So, you have decided that you really need a home wine cellar. You’ve built or bought the exact cellar you need, temperature and humidity controlled, and it looks just great. The big question now is, how should you stock it?
First of all, the only rule is that there are no rules. Your wine cellar, like your refrigerator or your pantry, should reflect your tastes and those of your immediate family. So if you really don’t drink much white wine, then don’t fill your cellar with it just because you should.
You need to decide what your objectives are. Do you want to have wine for everyday drinking, which are ready now, or is the cellar designed for laying down vintages which will come into their own in the years to come? Are you buying for drinking, or investing? Chances are, it’s going to be the former rather than the latter. If you want to buy wine for investing, and you don’t really have the space or the expertise to keep them at home, there are specialist companies which will store such wine for you until you decide to sell it, or, should your ship come in in the meantime, drink it.
So, your small home cellar should reflect your short and medium term needs. Starting at the top, it’s good to have a few bottles of special wine on hand for celebrations and gifts. Of course, that means champagne, and if there is room, I would have at least half a dozen bottles of my favourite vintage.
Then a dozen bottles each of excellent vintages of my favorite red and white. In my case, this would be Edna Valley Chardonnay 2011, not a fancy or expensive wine, but it happens to be one which I really like, and Beckman Vineyards 2006 Estate Syrah, a really well priced vintage if you can find it. These are to be brought out on special occasions, and hopefully will age well – although remember, older is not necessarily better when it comes to wine, so, keep a record in your cellar book of “best before” dates.
Speaking of a cellar book, it’s a great idea to keep a record of what you have, when you bought it, when it should be drunk by, tasting notes and so on.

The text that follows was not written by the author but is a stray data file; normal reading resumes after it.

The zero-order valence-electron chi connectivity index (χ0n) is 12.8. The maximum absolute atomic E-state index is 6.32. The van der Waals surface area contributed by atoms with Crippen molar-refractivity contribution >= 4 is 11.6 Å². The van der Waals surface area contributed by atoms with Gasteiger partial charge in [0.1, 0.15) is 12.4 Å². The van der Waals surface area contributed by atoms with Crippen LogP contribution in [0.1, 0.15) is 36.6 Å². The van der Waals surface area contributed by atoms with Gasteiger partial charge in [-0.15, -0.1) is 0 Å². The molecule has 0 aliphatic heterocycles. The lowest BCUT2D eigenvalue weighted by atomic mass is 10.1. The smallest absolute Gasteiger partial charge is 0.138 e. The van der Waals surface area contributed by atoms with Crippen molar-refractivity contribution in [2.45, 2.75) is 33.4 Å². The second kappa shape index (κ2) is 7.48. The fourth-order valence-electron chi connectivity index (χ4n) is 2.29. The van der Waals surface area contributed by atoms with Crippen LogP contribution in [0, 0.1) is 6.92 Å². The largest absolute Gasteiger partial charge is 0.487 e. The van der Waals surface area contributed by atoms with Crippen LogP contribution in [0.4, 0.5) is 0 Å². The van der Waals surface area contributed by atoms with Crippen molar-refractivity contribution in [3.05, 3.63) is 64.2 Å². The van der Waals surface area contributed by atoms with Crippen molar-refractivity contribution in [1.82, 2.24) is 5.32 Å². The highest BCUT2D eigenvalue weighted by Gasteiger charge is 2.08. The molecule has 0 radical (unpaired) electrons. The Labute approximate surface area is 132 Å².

Buy three bottles of harder to find wines and save them up to drink in the future. I would have perhaps three to six sets of three, choosing wines which are well reviewed but which are recommended to be aged for a few years. Always buy three, because if you just buy one, you probably won’t ever want to open it! Trying these more off beat and esoteric wines is always a lot of fun, and will develop your understanding of wine as a hobby, as well as something to glug down and enjoy. Also bear in mind food pairings – if you are coming up to summer, think about wines that will go with salads, fish and barbecue. If winter is heading your way, then choose things which will go with the deep, savory, spicy flavors of cold weather food.
For everyday drinking, choose things that you drink regularly, and have a half dozen of each on hand, if you have room. If you can easily buy your favorite on your weekly shopping trip, it doesn’t make sense to keep too many in stock.
I would also keep a couple of bottles of sherry and port, which will benefit from the temperature and humidity control. Remember not to get fixed in your habits, but to use your wine cellar to expand your pallet and your knowledge – and of course, to store those great bargains which come along from time to time.
[Image Credit: Pascal Reusch]
Posted on April 9, 2015 in Wines and Us by Deanna Toribio